VOD film review: The Invisible Life of Eurídice Gusmão
Ivan Radford | On 23, Oct 2021
Director: Karim Aïnouz
Cast: Carol Duarte, Júlia Stockler, Gregório Duvivier
“I have discovered what it means to be a woman alone in this world.” Those are the words of Guida (Julia Stockler) in a letter to her sister, Eurídice (Carol Duarte). It’s a letter that is never delivered, which only reinforces the suffering both women endure in Karim Aïnouz’s moving, absorbing melodrama.
The word “melodrama” can easily conjure up images of histrionics and over-acted confrontations, but Aïnouz leans into the genre of Martha Batalha’s 2016 novel, which is the basis of this screenplay, with a sweeping emotional scale that’s operatic rather than overcooked. The film whisks us back to 1950s Brazil, where we meet Eurídice, a piano player with dreams of moving to Vienna to study at the prestigious conservatory there. While she’s a quiet, sensible figure, her sister, Guida, is a wilder sort, eloping with her latest love to start a new life overseas. But that elopement turns out to be the start of a long-term separation, as Guida’s dream turns sour, leaving her returning home pregnant without the father – only for her disapproving, misogynistic dad (Antonio Fonseca) to disown her and, to add insult to injury, make sure that neither sibling knows the other is living just around the corner.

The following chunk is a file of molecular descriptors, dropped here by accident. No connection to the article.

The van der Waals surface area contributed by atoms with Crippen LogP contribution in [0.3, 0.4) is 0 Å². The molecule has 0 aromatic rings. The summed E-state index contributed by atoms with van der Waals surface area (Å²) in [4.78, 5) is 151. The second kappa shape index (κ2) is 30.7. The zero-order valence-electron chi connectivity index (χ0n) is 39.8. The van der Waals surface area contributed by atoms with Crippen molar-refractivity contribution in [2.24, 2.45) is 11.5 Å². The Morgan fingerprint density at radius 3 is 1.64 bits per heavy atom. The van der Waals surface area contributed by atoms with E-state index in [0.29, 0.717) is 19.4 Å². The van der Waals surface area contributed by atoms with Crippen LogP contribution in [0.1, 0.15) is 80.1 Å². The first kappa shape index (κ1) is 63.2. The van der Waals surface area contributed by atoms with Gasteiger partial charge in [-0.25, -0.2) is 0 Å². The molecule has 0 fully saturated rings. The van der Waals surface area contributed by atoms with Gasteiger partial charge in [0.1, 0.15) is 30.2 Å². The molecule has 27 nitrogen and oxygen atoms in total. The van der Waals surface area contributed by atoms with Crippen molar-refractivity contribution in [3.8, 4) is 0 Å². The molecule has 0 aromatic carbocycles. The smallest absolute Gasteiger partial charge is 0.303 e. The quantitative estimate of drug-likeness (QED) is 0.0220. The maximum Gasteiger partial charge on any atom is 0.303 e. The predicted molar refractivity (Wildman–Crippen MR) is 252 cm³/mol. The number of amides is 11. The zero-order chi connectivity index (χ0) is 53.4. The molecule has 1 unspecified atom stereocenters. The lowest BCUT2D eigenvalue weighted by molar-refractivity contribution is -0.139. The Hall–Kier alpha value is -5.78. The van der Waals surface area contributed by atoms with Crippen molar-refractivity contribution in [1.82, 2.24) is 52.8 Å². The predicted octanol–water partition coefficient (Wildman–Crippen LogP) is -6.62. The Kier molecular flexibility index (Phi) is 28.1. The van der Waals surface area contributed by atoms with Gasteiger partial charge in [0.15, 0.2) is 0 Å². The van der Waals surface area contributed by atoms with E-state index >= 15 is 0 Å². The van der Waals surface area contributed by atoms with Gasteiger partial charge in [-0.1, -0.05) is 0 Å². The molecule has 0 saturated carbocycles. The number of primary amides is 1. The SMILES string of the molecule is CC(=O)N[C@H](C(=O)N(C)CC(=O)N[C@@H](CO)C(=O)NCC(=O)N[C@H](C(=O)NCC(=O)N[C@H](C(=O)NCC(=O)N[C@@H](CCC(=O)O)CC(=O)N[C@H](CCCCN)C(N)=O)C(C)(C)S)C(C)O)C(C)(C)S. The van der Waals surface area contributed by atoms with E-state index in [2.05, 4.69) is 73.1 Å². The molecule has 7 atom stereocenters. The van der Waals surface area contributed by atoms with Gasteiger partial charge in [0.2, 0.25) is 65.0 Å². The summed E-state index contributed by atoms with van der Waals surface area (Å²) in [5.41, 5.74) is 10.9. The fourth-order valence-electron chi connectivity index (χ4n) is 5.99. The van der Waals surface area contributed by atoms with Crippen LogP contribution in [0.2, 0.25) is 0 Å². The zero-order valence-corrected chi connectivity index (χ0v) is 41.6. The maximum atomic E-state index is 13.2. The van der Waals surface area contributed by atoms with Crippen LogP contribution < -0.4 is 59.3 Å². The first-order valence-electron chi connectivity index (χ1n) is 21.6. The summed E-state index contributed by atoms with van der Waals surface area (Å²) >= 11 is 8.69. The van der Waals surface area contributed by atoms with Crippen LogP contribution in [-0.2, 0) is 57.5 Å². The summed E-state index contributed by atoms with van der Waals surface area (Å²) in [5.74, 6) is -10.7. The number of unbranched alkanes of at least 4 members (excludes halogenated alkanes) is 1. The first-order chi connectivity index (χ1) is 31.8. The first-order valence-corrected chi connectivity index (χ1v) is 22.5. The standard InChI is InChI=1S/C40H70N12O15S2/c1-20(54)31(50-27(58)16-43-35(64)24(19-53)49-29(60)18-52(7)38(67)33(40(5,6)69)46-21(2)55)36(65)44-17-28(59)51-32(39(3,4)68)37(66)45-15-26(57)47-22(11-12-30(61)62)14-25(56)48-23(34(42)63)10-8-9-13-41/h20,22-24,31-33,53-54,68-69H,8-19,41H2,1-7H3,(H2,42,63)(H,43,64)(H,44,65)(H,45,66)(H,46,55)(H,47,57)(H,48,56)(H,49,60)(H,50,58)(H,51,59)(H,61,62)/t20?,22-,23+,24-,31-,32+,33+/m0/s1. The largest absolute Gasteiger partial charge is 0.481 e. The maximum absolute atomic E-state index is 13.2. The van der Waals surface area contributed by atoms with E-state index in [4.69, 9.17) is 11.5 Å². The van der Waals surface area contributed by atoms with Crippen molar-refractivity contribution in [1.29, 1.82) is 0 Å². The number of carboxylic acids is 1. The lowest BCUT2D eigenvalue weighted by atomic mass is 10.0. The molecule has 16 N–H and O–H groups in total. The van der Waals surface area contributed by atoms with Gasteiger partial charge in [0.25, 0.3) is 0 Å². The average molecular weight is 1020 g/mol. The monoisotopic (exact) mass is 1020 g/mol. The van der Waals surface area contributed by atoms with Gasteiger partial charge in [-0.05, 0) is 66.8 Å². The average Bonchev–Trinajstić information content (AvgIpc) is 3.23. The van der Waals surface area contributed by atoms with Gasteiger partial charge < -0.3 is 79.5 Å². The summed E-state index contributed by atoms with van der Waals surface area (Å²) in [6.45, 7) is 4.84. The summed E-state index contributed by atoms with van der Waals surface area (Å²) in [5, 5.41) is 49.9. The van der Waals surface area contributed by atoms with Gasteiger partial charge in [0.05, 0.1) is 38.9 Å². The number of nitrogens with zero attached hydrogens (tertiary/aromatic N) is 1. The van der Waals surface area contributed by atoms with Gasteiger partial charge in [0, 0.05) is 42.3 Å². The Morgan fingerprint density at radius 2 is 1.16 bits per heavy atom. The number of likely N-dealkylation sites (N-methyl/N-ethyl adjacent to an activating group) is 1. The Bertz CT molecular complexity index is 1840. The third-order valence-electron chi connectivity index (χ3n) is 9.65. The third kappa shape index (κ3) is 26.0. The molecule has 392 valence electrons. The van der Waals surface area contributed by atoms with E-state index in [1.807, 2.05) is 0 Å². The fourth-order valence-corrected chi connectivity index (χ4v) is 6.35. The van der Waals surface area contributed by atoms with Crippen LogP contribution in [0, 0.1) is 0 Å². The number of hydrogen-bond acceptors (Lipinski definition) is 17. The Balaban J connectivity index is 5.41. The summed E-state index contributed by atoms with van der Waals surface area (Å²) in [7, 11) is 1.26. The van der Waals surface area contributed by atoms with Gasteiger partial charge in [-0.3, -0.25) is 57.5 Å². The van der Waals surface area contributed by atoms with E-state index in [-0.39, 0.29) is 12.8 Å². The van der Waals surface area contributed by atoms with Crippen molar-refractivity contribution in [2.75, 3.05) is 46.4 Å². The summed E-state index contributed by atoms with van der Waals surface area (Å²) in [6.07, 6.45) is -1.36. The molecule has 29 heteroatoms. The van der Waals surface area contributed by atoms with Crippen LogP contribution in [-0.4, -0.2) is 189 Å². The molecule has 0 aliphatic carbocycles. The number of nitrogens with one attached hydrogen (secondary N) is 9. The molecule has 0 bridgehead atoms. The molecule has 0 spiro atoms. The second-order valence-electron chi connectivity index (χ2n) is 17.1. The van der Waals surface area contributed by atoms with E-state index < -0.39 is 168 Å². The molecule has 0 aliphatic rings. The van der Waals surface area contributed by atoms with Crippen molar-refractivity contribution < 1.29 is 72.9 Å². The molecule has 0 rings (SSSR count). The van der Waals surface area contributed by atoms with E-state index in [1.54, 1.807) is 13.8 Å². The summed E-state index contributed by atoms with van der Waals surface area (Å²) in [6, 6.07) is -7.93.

Eurídice‘s hopes for romantic happiness are just as dashed, as her dad finds a purportedly respectable suitor for her – the horrible Antenor (Gregório Duvivier), whose marriage to Eurídice opens the door for harrowing, non-consensual intimacy. While her professional aspirations are cruelly pushed aside by the patriarchal pressures around her, Guida also finds herself struggling to keep going in Rio’s slums, with only the support of sex worker Filomena (Bárbara Santos).
And yet keep going both women do, and there’s something poignantly resilient about their dignified determination in the face of structural sexism in every avenue of their lives. The script, by Aïnouz, Murilo Hauser and Inés Bortagaray, resists the temptation to skim over the surface miserabilism, portraying everyone we meet as a rounded, nuance human – building on the superb, stoic performances by its two leading women. The result is a lengthy running time that’s daunting at first, but also a rich, layered drama that, thanks to DoP Hélène Louvart, is drawn with vivid, lavish colour that heightens every emotion.